Research in Higher Education

, Volume 45, Issue 7, pp 739–760

Faculty Entrepreneurialism and the Challenge to Undergraduate Education at Research Universities

  • Jenny J. Lee
  • Robert A. Rhoads
Article

DOI: 10.1023/B:RIHE.0000044229.70457.ca

Cite this article as:
Lee, J.J. & Rhoads, R.A. Research in Higher Education (2004) 45: 739. doi:10.1023/B:RIHE.0000044229.70457.ca

Abstract

This study attempts to unravel the complex relationships between faculty entrepreneurialism and teaching. Specifically, this study (1) compares the extent of entrepreneurial activities (i.e., using funds for research and consulting activity) across disciplinary fields and levels of teaching commitment and (2) examines the relative effects of faculty entrepreneurialism on commitment to teaching. Using a national database of four-year college faculty, research findings demonstrate variations of teaching commitment with respect to disciplinary fields and forms of entrepreneurial activities. More important, this study reveals rather strong negative relationships between using funds for research and teaching commitment. Such findings have important implications for policy makers, administrative leaders, and university faculty as they seek to balance the institution's instructional mission in light of the increasing trend toward entrepreneurialism.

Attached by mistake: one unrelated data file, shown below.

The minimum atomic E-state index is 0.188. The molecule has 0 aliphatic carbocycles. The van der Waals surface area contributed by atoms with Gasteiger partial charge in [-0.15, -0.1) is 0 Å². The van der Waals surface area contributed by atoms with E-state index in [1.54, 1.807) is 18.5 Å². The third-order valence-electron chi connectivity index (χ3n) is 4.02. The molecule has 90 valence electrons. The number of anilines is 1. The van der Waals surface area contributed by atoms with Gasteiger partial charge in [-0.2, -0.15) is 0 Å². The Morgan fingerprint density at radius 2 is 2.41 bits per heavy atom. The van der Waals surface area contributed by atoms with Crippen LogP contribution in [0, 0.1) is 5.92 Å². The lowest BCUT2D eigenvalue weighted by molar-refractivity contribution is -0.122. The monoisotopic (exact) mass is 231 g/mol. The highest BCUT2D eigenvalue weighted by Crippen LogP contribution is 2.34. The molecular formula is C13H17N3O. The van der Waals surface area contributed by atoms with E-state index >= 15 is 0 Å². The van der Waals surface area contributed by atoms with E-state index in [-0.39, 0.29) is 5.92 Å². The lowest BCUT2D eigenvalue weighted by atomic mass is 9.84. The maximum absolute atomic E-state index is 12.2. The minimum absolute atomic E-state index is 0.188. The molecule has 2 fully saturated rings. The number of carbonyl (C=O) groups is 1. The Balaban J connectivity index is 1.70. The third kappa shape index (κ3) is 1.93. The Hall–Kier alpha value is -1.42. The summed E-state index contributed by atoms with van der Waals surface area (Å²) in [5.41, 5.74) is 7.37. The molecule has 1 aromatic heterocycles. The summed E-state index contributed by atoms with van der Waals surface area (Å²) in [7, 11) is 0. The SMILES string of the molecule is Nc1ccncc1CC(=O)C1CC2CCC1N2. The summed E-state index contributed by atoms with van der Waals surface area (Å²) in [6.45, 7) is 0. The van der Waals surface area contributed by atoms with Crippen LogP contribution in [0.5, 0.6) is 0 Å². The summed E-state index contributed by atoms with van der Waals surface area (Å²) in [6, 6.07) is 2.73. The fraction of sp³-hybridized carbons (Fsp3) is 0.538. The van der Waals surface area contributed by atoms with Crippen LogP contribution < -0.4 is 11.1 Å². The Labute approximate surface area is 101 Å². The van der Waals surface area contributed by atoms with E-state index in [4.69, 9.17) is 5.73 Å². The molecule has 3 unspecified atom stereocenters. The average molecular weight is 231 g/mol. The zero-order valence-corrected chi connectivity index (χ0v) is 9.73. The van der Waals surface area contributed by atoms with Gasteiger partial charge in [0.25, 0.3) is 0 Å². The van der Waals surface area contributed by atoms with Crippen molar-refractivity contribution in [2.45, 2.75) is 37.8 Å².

college facultyentrepreneurialismteachingresearch universitiesfaculty researchfaculty workacademic laborundergraduate education

Copyright information

© Springer Science+Business Media, Inc. 2004

Authors and Affiliations

  • Jenny J. Lee
    • 1
  • Robert A. Rhoads
    • 2
  1. 1.Center for the Study of Higher EducationUniversity of ArizonaTucsonUSA
  2. 2.Graduate School of Education & Information StudiesUCLALos AngelesUSA